An ultra-fast recipe that takes 15 minutes or less that can be adjusted as needed to become a filling soba or ramen- style meal, or be enjoyed as a lighter soup. It’s a staple at my house, and I love the endless possibilities it offers. Adjust the recipe as desired, and incorporate the season’s best fresh veggies into the soup. This soup hits the spot as far as providing immune-boosting benefits as well as probiotics that aid digestion and nutrient absorption.
by Daniela Cubelic | Tea Master + Founder, SILK ROAD
INGREDIENTS (serves 4)
2 tsp. Hoji-cha Tea (roasted Japanese green tea)
2 tsp. Winter Warrior Tea
1 tsp. fresh grated Ginger
6 cups Water (set aside 2 cups for tea brewing, 1 cup for wakame soaking & 3 cups adding to the soup)
2 pieces Wakame (Dry Seaweed)
2 springs of Green Onions
1 grated Carrot (grate with a peeler so the pieces are larger)
2-3 tbsp good quality Miso Paste (look for it in the refrigerated section of the grocery store)
4- 6 oz Seasonal Veggies: buy what’s fresh and in season. Quick cooking greens are ideal for this soup and don’t overcook them. If it’s a vegetable that takes a bit longer to cook, slice it into much smaller pieces so that the cooking time is shorter. Any of these veggies work beautifully in this dish: snow peas, peas, pea shoots, spinach, bok choy, sui choi, gai lan, broccoli, thinly sliced red or green cabbage and kale
Optional Noodles: Soba, Rice, Ramen or other noodles. If adding noodles, pre-cook them separately while the soup is cooking, strain and place in bowls immediately before serving, and before adding the soup to the bowl. Ladle the soup over the noodles.
Garnishes: Add some plant-based protein and healthy fats to this soup by garnishing with nuts, immediately before serving. Cashews, pecans, pumpkin and sunflower seeds or peanuts are all excellent choices. Use one type or a mix of several. Also feel free to add a few sprigs of fresh green onion, cilantro or parsley as a garnish.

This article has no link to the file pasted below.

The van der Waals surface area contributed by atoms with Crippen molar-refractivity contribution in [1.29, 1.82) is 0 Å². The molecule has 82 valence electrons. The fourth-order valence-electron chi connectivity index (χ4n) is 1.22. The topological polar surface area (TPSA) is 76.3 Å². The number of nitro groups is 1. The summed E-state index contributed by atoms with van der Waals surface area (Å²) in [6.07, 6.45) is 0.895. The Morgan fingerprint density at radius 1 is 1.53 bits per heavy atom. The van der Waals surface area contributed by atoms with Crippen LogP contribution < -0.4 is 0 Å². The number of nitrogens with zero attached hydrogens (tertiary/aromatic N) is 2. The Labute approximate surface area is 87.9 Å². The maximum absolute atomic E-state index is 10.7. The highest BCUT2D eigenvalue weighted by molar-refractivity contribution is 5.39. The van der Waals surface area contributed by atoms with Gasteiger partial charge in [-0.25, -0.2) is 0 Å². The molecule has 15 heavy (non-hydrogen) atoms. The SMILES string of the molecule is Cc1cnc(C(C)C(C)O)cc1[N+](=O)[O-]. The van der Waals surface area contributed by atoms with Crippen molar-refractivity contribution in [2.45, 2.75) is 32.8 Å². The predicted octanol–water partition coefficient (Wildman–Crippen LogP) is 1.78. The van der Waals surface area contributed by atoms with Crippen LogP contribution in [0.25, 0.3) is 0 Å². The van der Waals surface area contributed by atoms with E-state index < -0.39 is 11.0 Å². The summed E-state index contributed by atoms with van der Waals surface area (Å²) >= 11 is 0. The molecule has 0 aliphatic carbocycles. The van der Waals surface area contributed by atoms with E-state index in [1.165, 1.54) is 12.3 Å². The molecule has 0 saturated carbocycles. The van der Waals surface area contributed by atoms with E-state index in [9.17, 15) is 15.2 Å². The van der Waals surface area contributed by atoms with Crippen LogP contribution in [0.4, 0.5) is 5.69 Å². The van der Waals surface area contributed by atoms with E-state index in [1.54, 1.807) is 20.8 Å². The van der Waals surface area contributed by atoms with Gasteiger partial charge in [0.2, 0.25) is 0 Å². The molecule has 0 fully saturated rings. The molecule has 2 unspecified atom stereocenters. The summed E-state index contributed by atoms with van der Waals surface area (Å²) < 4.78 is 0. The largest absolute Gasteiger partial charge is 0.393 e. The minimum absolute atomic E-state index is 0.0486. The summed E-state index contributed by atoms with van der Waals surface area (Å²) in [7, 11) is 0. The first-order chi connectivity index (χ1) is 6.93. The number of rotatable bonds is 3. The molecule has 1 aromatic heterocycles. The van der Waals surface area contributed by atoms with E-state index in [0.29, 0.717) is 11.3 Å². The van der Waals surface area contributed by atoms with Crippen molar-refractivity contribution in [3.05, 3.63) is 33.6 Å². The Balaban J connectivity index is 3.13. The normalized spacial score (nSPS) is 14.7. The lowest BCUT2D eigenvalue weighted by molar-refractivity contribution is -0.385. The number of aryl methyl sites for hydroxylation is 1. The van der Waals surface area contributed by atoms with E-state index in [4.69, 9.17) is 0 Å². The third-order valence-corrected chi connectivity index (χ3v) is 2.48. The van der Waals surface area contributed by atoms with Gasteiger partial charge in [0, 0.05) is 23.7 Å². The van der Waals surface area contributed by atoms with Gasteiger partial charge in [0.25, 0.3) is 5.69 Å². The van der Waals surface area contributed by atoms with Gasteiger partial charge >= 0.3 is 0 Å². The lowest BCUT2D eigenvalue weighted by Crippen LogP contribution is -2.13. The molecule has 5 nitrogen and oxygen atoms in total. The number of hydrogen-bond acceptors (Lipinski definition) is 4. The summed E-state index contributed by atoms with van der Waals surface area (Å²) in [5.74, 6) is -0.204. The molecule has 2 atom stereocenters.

1. Place both types of loose tea in teapot. Bring 2 cups water to just before the boil. Pour over tea. Steep 5 minutes.
2. Rinse wakame under running water. Place in 1 cup warm water for 5-10 minutes until it is soft. Remove the wakame, squeeze to remove excess water and slice it into 1-2 inch pieces. Retain the leftover wakame water – it contains lots of beneficial nutrients and adds a delicious flavor to the soup – add it to the soup pot.
3. Grate ginger and add to the soup pot. Strain the tea into the pot. Now add the remaining 3 cups of water and carrot. Turn heat to high and bring to a boil. Add all the veggies*, turn the heat to medium and cover with a lid while the veggies cook. Don’t overcook the greens– they should retain a bright colour and still be crispy.
4. Turn the heat off and let the soup cool slightly. Stir in miso and green onion immediately before serving. Start with 1 tbsp of miso and once it has been stirred in, taste it. Miso can be quite salty and the flavor can vary depending on the brand. Keep adding miso, 1 tbsp at a time, until it reaches the flavour you like. Miso contains natural probiotic cultures so it shouldn’t be overheated – never add it when the soup is boiling.
- To cut wakame, use a sharp knife or kitchen scissors.
- If combining vegetables with drastically different cooking times, stagger the addition of the veggies so the slowest cooking veggies are added first and left to cook for a few minutes before adding the other veggies. Tender young greens such as spinach require almost no cooking time and can be cooked for about 30 seconds.
- If you’re making a batch of this soup in advance to eat later, don’t add the miso, noodles or the veggies. When re-heating the soup add the fresh veggies until they are cooked, and the miso immediately before serving. If adding noodles, cook them separately on the stove. Most noodles take 5 minutes or less to cook.